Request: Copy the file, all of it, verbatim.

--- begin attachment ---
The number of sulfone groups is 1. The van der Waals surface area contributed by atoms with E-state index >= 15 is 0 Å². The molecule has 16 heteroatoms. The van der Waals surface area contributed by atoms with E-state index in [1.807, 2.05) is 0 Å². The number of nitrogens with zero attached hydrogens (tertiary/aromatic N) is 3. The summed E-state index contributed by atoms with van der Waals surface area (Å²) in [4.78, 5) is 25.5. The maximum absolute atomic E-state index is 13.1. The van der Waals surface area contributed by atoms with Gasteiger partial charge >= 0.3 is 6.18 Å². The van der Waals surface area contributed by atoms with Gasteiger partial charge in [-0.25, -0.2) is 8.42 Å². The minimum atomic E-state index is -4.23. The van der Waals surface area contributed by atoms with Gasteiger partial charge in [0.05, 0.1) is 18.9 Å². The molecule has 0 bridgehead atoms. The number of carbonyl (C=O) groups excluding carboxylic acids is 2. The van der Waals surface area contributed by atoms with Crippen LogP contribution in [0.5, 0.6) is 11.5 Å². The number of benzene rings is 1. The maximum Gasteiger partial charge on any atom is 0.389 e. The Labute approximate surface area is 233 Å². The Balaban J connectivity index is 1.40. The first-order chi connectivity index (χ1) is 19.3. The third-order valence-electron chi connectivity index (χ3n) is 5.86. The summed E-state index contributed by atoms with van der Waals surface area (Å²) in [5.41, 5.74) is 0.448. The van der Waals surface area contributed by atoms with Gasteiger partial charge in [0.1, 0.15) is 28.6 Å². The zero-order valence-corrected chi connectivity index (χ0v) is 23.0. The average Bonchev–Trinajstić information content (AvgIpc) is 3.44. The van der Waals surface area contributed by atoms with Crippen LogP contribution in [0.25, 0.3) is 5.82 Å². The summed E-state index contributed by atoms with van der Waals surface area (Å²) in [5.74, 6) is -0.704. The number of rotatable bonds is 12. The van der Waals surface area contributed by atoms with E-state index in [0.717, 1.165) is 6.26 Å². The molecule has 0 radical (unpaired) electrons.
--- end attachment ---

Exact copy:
The number of sulfone groups is 1. The van der Waals surface area contributed by atoms with E-state index >= 15 is 0 Å². The molecule has 16 heteroatoms. The van der Waals surface area contributed by atoms with E-state index in [1.807, 2.05) is 0 Å². The number of nitrogens with zero attached hydrogens (tertiary/aromatic N) is 3. The summed E-state index contributed by atoms with van der Waals surface area (Å²) in [4.78, 5) is 25.5. The maximum absolute atomic E-state index is 13.1. The van der Waals surface area contributed by atoms with Gasteiger partial charge >= 0.3 is 6.18 Å². The van der Waals surface area contributed by atoms with Gasteiger partial charge in [-0.25, -0.2) is 8.42 Å². The minimum atomic E-state index is -4.23. The van der Waals surface area contributed by atoms with Gasteiger partial charge in [0.05, 0.1) is 18.9 Å². The molecule has 0 bridgehead atoms. The number of carbonyl (C=O) groups excluding carboxylic acids is 2. The van der Waals surface area contributed by atoms with Crippen LogP contribution in [0.5, 0.6) is 11.5 Å². The number of benzene rings is 1. The maximum Gasteiger partial charge on any atom is 0.389 e. The Labute approximate surface area is 233 Å². The Balaban J connectivity index is 1.40. The first-order chi connectivity index (χ1) is 19.3. The third-order valence-electron chi connectivity index (χ3n) is 5.86. The summed E-state index contributed by atoms with van der Waals surface area (Å²) in [5.41, 5.74) is 0.448. The van der Waals surface area contributed by atoms with Gasteiger partial charge in [0.1, 0.15) is 28.6 Å². The zero-order valence-corrected chi connectivity index (χ0v) is 23.0. The average Bonchev–Trinajstić information content (AvgIpc) is 3.44. The van der Waals surface area contributed by atoms with Crippen LogP contribution in [0.25, 0.3) is 5.82 Å². The summed E-state index contributed by atoms with van der Waals surface area (Å²) in [5.74, 6) is -0.704. The number of rotatable bonds is 12. The van der Waals surface area contributed by atoms with E-state index in [0.717, 1.165) is 6.26 Å². The molecule has 0 radical (unpaired) electrons.